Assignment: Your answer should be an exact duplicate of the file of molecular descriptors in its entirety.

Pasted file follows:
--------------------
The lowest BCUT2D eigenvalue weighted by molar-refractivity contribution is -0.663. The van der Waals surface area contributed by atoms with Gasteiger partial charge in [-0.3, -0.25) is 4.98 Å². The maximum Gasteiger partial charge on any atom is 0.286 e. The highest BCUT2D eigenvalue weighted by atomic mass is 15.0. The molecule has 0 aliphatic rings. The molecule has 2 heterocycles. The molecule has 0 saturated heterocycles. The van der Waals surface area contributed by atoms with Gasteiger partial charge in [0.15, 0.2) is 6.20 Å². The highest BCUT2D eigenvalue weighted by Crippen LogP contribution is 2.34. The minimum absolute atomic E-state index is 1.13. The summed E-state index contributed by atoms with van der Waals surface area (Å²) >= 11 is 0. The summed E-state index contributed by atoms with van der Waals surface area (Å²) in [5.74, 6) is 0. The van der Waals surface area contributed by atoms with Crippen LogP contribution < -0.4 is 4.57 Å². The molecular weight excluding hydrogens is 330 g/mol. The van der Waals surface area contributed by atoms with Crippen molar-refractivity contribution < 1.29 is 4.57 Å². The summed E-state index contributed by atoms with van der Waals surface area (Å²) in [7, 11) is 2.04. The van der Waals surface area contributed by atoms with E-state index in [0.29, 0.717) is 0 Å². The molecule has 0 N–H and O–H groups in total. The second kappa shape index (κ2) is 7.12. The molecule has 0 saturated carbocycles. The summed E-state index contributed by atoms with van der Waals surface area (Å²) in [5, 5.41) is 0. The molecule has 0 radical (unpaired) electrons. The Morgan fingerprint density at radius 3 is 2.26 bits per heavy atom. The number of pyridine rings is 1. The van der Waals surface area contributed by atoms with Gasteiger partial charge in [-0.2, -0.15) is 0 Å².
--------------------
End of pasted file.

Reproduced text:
The lowest BCUT2D eigenvalue weighted by molar-refractivity contribution is -0.663. The van der Waals surface area contributed by atoms with Gasteiger partial charge in [-0.3, -0.25) is 4.98 Å². The maximum Gasteiger partial charge on any atom is 0.286 e. The highest BCUT2D eigenvalue weighted by atomic mass is 15.0. The molecule has 0 aliphatic rings. The molecule has 2 heterocycles. The molecule has 0 saturated heterocycles. The van der Waals surface area contributed by atoms with Gasteiger partial charge in [0.15, 0.2) is 6.20 Å². The highest BCUT2D eigenvalue weighted by Crippen LogP contribution is 2.34. The minimum absolute atomic E-state index is 1.13. The summed E-state index contributed by atoms with van der Waals surface area (Å²) >= 11 is 0. The summed E-state index contributed by atoms with van der Waals surface area (Å²) in [5.74, 6) is 0. The van der Waals surface area contributed by atoms with Crippen LogP contribution < -0.4 is 4.57 Å². The molecular weight excluding hydrogens is 330 g/mol. The van der Waals surface area contributed by atoms with Crippen molar-refractivity contribution < 1.29 is 4.57 Å². The summed E-state index contributed by atoms with van der Waals surface area (Å²) in [7, 11) is 2.04. The van der Waals surface area contributed by atoms with E-state index in [0.29, 0.717) is 0 Å². The molecule has 0 N–H and O–H groups in total. The second kappa shape index (κ2) is 7.12. The molecule has 0 saturated carbocycles. The summed E-state index contributed by atoms with van der Waals surface area (Å²) in [5, 5.41) is 0. The molecule has 0 radical (unpaired) electrons. The Morgan fingerprint density at radius 3 is 2.26 bits per heavy atom. The number of pyridine rings is 1. The van der Waals surface area contributed by atoms with Gasteiger partial charge in [-0.2, -0.15) is 0 Å².